A round of talks between top American and Russian diplomats is set for Friday, Moscow has confirmed
Russia's top diplomat Sergey Lavrov is set to go head-to-head with US Secretary of State Antony Blinken in Switzerland on Friday, Moscow has confirmed, amid strained relations with Washington.
Speaking during a briefing on Thursday, the spokeswoman for Russia's Foreign Ministry, Maria Zakharova, disclosed that the two envoys will negotiate in Geneva on January 21.
According to her, the diplomats will discuss the Kremlin's proposals, which are aimed at signing "security guarantees," limiting the expansion of NATO toward Russia's borders, and trying to "determine possible further steps" for negotiations on assurances aimed at enhancing safety on the European continent.
Last week, Russian diplomats held crunch talks with NATO representatives on security issues, following on from prior discussions between officials from Washington and Moscow.
Speaking last Friday, Lavrov stressed that Russia is becoming increasingly weary of the actions of Western powers. Moscow's "patience has come to an end. We are very patient ... we have been harnessing [burdens] for a very long time, and now it's time for us to go," he cautioned.
NATO Secretary General Jens Stoltenberg said last week that the military bloc was ready to schedule "a series of meetings on various topics, including restrictions on missile weapons in Europe" with the Russian side. However, he reiterated that the organization would not back down or compromise on what it considers its core values to meet Russia's demands, including its right to admit Kiev as a member of the bloc.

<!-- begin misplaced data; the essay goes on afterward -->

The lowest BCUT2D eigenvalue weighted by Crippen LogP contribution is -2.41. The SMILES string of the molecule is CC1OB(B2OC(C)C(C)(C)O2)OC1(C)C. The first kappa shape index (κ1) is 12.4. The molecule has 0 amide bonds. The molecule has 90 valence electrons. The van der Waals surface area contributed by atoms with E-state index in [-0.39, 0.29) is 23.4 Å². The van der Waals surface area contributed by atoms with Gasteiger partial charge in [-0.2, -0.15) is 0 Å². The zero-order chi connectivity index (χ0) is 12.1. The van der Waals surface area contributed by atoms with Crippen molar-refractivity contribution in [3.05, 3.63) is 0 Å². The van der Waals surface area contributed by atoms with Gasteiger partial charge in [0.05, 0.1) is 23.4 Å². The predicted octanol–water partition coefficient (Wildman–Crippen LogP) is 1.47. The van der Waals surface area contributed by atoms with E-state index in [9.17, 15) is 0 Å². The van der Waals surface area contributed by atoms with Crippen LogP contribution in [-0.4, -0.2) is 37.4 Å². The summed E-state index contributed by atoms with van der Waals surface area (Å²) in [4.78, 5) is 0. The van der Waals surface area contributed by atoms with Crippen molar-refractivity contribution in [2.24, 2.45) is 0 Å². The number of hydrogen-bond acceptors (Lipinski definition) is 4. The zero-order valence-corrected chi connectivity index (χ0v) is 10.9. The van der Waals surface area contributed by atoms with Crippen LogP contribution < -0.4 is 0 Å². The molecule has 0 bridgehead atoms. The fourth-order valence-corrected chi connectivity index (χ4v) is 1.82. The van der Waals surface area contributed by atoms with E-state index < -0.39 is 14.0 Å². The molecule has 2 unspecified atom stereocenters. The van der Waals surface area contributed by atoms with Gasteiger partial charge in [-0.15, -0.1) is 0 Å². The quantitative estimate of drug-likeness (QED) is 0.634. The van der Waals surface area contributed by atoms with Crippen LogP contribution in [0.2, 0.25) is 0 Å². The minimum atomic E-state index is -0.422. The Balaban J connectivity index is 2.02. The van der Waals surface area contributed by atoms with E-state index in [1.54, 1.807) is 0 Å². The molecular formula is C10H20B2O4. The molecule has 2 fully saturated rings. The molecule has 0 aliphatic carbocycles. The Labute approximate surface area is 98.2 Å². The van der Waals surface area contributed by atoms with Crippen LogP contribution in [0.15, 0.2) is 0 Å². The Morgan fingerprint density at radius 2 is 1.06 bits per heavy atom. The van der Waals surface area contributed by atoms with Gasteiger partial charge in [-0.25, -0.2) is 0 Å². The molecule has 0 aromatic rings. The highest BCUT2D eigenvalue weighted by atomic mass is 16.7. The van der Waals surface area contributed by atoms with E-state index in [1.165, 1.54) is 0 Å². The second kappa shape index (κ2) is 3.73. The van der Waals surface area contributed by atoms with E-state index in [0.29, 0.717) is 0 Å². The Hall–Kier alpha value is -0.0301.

In December last year, Moscow handed over a draft treaty to Washington, and another to NATO, which asked for assurances such as a commitment to reduce military exercises in Eastern Europe and a ban on placing missiles near Russia's frontier. The text also included a call for the American side to rule out NATO expansion into countries that were republics of the Soviet Union, including Ukraine.
Stoltenberg, however, insisted that only Kiev and the bloc's 30 members "can decide when Ukraine becomes a member ... Russia does not have a veto."